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India improves global IP index rank to 44 out of 50

According to the annual report by the Global Innovation Policy Center (GIPC) of the US Chambers of Commerce released in Washington, India has "increased substantially" its score in the latest Intellectual Property (IP) index.

Reported by: IANS, New Delhi [ Published on: February 08, 2018 21:43 IST ]
Global Innovation Policy Center

India has substantially improved its ranking, to 44, in the latest Global Intellectual Property (IP) index released by the US Chambers of Commerce on Thursday.

According to the annual report by the Global Innovation Policy Center (GIPC) of the US Chambers of Commerce released in Washington, India has "increased substantially" its score in the latest Intellectual Property (IP) index with a rank of 44 out of 50 countries. 

"For the first time, India has broken free of the bottom ten percent of economies measured, and its score represents the largest percentage improvement of any country measured. This is further evidence of a country on the move," GIPC Vice President Patrick Kilbride said in a statement. 

India's overall score has increased from 25 per cent (8.75 out of 35) last year to 30 per cent (12.03 out of 40) in the latest, sixth, edition of the Index, the report said. Last year, India ranked 43rd out of 45 countries in the index, with an overall score of 8.4 points. 

"Several factors figure into the improved score. India passed guidelines to strengthen the patentability environment for technological innovations, improved the protection of well-known marks, and initiated IP awareness and coordination programmes, thereby implementing some tenets of the National Intellectual Property (IP) Rights Policy brought in 2016, the report said. 

It noted that in July 2017 India issued "Guidelines on the Examination of Computer-Related Inventions" which significantly improved the patentability environment for technological innovations.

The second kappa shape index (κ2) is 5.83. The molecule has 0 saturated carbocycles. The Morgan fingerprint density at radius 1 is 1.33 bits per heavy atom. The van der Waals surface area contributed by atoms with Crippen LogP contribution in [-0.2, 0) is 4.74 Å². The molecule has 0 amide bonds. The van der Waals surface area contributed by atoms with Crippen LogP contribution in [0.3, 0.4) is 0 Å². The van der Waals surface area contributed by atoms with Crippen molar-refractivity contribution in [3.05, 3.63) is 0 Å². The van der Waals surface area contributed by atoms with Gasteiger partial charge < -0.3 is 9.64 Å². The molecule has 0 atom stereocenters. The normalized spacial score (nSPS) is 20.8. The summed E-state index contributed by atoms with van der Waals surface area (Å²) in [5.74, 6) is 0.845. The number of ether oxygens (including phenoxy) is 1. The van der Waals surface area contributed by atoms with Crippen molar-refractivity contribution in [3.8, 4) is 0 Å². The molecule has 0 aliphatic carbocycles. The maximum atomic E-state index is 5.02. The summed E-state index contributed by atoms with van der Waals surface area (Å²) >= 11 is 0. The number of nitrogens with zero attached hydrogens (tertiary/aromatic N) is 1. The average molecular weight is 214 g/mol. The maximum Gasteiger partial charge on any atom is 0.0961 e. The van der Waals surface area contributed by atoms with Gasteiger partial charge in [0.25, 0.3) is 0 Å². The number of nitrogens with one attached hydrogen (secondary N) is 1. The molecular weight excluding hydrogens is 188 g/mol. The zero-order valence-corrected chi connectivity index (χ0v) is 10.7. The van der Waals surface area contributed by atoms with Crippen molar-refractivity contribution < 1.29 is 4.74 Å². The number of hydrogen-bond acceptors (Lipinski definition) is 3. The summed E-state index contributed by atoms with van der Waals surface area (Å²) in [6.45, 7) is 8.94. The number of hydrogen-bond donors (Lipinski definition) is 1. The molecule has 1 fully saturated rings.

"However, India's score continues to suggest that additional, meaningful reforms are needed to incentivise domestic innovation, attract foreign investors and improve access to innovation," the report added in an explanation for how the country continued to remain among the bottom of the table. 

It identified among India's areas of weaknesses as being the limited framework for protection of life sciences IP, patentability requirements outside international standards, lengthy pre-grant proceedings, previously used compulsory licensing for commercial and non-emergency situations and limited participation in international IP treaties.

The US is at the top of the IP index list with 37.98 points, followed by Britain (37.97) and Sweden (37.03). The report analyses the intellectual property eco-system in 50 economies based on 40 unique indicators critical to innovation development on patent, trademark, copyright, and trade secrets protection.

India currently ranks 60th out of 127 countries on the Global Innovation Index (GII) 2017. In 2016, it climbed up the innovation ladder to reach 66th position from 81st in 2015 - an improvement after 5 years of continuous drop in its ranking.

In the 2017 index, co-authored by Cornell University, INSEAD and World Intellectual Property Organisation (WIPO) Switzerland, Sweden, the Netherlands, the US and Britain retained their top spots as the most-innovative countries.

Queried on India's IPR standards being a stick point in Indo-US trade relations, Kilbride told IANS via e-mail that the "US Chamber International IP Index is a basis for a factual conversation about gaps in India's legal framework for intellectual property rights".

"Moreover, the Statistical Annex to the Index makes clear that such gaps can be costly in terms of domestic innovative output, overall access to innovative technologies and job creation in knowledge intensive industries, among others. 

"On the bright side, the Index reveals that recent steps to implement provisions of the IPR policy if they lead to further reforms can put India on a path to potentially impressive growth in domestic IP-led innovation and creativity," he said. 

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